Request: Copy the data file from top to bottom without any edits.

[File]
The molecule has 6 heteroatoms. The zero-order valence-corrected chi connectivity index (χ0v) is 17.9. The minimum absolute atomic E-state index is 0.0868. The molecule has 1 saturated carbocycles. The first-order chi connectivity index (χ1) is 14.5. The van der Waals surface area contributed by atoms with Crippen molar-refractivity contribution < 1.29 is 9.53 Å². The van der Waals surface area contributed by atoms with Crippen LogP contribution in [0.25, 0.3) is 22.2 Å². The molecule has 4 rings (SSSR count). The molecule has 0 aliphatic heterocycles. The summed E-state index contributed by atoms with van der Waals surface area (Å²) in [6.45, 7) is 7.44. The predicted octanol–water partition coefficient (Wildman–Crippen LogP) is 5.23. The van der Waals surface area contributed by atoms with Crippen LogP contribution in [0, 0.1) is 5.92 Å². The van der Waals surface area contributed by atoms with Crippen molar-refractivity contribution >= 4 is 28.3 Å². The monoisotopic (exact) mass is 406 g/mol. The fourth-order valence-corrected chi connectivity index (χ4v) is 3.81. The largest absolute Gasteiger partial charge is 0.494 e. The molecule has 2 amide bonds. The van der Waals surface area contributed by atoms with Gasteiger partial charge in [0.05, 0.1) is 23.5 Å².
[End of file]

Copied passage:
The molecule has 6 heteroatoms. The zero-order valence-corrected chi connectivity index (χ0v) is 17.9. The minimum absolute atomic E-state index is 0.0868. The molecule has 1 saturated carbocycles. The first-order chi connectivity index (χ1) is 14.5. The van der Waals surface area contributed by atoms with Crippen molar-refractivity contribution < 1.29 is 9.53 Å². The van der Waals surface area contributed by atoms with Crippen LogP contribution in [0.25, 0.3) is 22.2 Å². The molecule has 4 rings (SSSR count). The molecule has 0 aliphatic heterocycles. The summed E-state index contributed by atoms with van der Waals surface area (Å²) in [6.45, 7) is 7.44. The predicted octanol–water partition coefficient (Wildman–Crippen LogP) is 5.23. The van der Waals surface area contributed by atoms with Crippen LogP contribution in [0, 0.1) is 5.92 Å². The van der Waals surface area contributed by atoms with Crippen molar-refractivity contribution >= 4 is 28.3 Å². The monoisotopic (exact) mass is 406 g/mol. The fourth-order valence-corrected chi connectivity index (χ4v) is 3.81. The largest absolute Gasteiger partial charge is 0.494 e. The molecule has 2 amide bonds. The van der Waals surface area contributed by atoms with Gasteiger partial charge in [0.05, 0.1) is 23.5 Å².